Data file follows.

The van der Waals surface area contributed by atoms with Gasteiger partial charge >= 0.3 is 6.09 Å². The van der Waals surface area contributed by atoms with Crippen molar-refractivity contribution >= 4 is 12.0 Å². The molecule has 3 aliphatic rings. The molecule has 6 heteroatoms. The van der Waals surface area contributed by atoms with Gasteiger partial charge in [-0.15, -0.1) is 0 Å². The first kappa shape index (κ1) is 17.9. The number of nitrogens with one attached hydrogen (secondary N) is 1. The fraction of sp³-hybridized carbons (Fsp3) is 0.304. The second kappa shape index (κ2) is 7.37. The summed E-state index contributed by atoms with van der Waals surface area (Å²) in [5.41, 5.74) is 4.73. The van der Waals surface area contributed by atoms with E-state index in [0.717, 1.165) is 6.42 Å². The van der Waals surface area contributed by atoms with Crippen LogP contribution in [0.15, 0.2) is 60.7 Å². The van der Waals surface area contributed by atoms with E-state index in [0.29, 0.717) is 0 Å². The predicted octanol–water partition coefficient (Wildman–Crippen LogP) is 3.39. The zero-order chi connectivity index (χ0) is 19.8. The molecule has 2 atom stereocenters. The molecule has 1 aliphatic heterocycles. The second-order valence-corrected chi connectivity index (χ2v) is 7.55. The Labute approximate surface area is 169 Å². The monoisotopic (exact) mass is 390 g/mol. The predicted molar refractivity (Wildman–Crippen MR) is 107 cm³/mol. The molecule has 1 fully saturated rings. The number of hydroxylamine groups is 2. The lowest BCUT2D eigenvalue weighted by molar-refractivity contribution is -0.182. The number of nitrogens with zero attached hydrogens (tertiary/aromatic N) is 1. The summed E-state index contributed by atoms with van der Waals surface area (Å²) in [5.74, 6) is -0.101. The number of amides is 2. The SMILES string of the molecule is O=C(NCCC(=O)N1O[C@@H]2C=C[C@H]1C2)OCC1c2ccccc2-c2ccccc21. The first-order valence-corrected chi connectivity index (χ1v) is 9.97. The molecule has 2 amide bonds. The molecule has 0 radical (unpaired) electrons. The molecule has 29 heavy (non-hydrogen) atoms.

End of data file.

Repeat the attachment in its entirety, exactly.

The van der Waals surface area contributed by atoms with Gasteiger partial charge >= 0.3 is 6.09 Å². The van der Waals surface area contributed by atoms with Crippen molar-refractivity contribution >= 4 is 12.0 Å². The molecule has 3 aliphatic rings. The molecule has 6 heteroatoms. The van der Waals surface area contributed by atoms with Gasteiger partial charge in [-0.15, -0.1) is 0 Å². The first kappa shape index (κ1) is 17.9. The number of nitrogens with one attached hydrogen (secondary N) is 1. The fraction of sp³-hybridized carbons (Fsp3) is 0.304. The second kappa shape index (κ2) is 7.37. The summed E-state index contributed by atoms with van der Waals surface area (Å²) in [5.41, 5.74) is 4.73. The van der Waals surface area contributed by atoms with E-state index in [0.717, 1.165) is 6.42 Å². The van der Waals surface area contributed by atoms with Crippen LogP contribution in [0.15, 0.2) is 60.7 Å². The van der Waals surface area contributed by atoms with E-state index in [0.29, 0.717) is 0 Å². The predicted octanol–water partition coefficient (Wildman–Crippen LogP) is 3.39. The zero-order chi connectivity index (χ0) is 19.8. The molecule has 2 atom stereocenters. The molecule has 1 aliphatic heterocycles. The second-order valence-corrected chi connectivity index (χ2v) is 7.55. The Labute approximate surface area is 169 Å². The monoisotopic (exact) mass is 390 g/mol. The predicted molar refractivity (Wildman–Crippen MR) is 107 cm³/mol. The molecule has 1 fully saturated rings. The number of hydroxylamine groups is 2. The lowest BCUT2D eigenvalue weighted by molar-refractivity contribution is -0.182. The number of nitrogens with zero attached hydrogens (tertiary/aromatic N) is 1. The summed E-state index contributed by atoms with van der Waals surface area (Å²) in [5.74, 6) is -0.101. The number of amides is 2. The SMILES string of the molecule is O=C(NCCC(=O)N1O[C@@H]2C=C[C@H]1C2)OCC1c2ccccc2-c2ccccc21. The first-order valence-corrected chi connectivity index (χ1v) is 9.97. The molecule has 2 amide bonds. The molecule has 0 radical (unpaired) electrons. The molecule has 29 heavy (non-hydrogen) atoms.